Sunday, December 20, 2009

Grannies against the machine.


A Brooklyn branch of Target was invaded last week by elderly peace activists protesting children's toys that promote violence-as-play. You can read the full story at Common Dreams. I think this is a really inspiring statement to make, not only anti-war but anti-consumerist too, right as we are approaching the high holidays of greed. It makes me think of my dear pal Stevie Hanley and our conversations about old ladies as the highest form of cultural liberation. He's making a huge drawing full of grandmothers freaking out in spiritual ecstasy which I have been lucky enough to see a several steps along the road to its creation. It's wonderful to see such a loving and holy reworking of a figure by which we are so manipulated, so insidiously, by commercial powers.

The image of the Nonna in the industrialized West is a horrible corruption of a great lineage of cult Goddesses, spiritual and magical figures. In Europe and the US the power of the female, nourishing, life-giving, eternal, wise Gaia has been bent purely to sell things. In an emotionally mean-spirited manner, and through the horrible and perverse powers of personalization in mass-marketing, grannies sell us foodstuffs galore; from yorkshire puddings to hot chocolate, all wrapped up in the good sense comfort to which it runs counter. We have taken the Virgin Mary, and neutralized (and desexualized) her with age, diminishing her powers further even than the Catholic Church managed, and we have made of her one of the icons of capitalism. It's a horrible irony, one which feeds off and re-routes genuine emotions and spiritual desires, callously, in the name of commerce.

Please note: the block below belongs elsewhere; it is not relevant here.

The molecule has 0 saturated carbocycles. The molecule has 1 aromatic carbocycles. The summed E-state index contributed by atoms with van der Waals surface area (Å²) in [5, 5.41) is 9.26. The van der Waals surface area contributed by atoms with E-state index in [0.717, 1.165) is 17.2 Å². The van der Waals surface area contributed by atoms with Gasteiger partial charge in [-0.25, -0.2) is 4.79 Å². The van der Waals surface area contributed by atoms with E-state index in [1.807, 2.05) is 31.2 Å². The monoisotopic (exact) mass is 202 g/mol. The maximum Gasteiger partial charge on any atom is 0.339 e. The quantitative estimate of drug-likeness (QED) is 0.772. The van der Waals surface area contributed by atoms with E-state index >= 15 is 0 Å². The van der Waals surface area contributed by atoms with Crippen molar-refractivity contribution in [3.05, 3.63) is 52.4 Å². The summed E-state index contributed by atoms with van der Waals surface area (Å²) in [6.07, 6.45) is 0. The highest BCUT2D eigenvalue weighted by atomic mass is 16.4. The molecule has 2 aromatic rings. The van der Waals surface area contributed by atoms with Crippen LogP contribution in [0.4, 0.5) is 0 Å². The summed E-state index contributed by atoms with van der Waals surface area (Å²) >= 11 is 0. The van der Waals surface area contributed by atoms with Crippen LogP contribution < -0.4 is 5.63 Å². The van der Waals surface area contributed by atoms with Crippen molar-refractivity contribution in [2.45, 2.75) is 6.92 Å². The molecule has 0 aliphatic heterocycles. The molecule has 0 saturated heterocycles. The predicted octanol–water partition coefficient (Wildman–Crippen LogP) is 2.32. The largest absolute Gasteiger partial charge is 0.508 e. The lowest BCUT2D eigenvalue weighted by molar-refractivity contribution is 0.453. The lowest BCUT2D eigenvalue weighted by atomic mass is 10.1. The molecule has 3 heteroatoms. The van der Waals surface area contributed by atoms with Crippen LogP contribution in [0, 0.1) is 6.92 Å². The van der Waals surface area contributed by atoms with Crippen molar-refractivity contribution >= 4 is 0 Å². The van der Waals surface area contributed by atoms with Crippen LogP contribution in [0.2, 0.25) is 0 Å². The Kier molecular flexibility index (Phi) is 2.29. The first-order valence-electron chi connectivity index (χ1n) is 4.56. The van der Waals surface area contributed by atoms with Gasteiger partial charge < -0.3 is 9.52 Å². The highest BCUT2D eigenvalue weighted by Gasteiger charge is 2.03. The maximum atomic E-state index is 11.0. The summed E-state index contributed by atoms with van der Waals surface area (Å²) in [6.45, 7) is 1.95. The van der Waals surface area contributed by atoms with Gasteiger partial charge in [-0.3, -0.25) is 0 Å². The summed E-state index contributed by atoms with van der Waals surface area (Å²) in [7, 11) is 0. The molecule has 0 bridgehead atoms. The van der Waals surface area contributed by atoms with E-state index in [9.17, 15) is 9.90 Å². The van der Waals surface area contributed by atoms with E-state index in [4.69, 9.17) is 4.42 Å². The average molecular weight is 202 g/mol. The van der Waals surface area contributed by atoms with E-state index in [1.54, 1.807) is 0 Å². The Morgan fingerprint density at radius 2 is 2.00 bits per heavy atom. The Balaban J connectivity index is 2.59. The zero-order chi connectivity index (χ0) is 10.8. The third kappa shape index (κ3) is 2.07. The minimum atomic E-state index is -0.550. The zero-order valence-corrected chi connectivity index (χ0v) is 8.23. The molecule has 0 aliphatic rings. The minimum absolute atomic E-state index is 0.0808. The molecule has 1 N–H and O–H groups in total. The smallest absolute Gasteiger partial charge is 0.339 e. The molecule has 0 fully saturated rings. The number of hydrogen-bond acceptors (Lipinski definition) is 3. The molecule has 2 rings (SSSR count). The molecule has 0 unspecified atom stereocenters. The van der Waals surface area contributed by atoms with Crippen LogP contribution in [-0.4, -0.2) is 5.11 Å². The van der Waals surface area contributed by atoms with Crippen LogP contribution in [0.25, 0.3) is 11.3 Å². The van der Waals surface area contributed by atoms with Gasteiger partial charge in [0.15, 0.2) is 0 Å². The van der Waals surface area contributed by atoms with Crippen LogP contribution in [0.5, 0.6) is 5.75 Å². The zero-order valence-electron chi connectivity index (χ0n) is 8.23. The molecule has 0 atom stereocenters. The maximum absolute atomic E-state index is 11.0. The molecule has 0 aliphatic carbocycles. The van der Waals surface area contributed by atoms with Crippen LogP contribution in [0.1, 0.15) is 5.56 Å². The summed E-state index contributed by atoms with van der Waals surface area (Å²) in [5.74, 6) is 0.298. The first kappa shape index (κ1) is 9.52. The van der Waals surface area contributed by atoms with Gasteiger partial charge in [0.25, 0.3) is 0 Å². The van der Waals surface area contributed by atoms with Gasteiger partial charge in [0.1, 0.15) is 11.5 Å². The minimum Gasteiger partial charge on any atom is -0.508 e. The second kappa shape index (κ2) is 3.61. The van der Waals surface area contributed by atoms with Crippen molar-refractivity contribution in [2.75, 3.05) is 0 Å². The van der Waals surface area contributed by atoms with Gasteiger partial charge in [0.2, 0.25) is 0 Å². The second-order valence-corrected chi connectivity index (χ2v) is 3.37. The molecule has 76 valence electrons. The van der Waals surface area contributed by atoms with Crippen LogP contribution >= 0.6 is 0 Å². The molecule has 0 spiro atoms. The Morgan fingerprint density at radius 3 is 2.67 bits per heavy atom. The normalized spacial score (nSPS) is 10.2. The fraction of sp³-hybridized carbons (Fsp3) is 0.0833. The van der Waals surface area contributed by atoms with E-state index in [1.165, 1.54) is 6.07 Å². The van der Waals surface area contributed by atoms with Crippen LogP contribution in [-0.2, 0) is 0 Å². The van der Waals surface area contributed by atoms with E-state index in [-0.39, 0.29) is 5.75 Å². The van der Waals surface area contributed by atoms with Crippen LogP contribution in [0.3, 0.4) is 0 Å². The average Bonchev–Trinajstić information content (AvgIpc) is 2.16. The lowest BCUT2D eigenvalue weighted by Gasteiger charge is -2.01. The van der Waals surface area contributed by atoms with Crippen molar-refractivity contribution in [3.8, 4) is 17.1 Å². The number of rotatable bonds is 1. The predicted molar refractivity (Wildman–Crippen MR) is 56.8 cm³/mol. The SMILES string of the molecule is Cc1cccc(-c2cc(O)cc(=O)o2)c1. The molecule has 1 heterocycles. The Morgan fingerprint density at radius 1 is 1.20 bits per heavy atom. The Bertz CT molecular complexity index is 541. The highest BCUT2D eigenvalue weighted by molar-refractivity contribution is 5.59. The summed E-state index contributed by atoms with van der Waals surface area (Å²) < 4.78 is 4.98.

To see a group of organized elderly women come together in a political action so opposed to the role assigned them (benign, silent, peace-keeper) is an image that lights up our current self-satisfied apolitical landscape. And I think that it's about time that that other bunch of smugly castrated outcasts (the gay "community") took a lesson from these ladies, and broke the contract they made with mainstream marketing executives (acceptance/tolerance in exchange for high visibility consumption in place of political dissension) in favor of a more radical manifesto. People before products, intensity before image, spirituality before sales.



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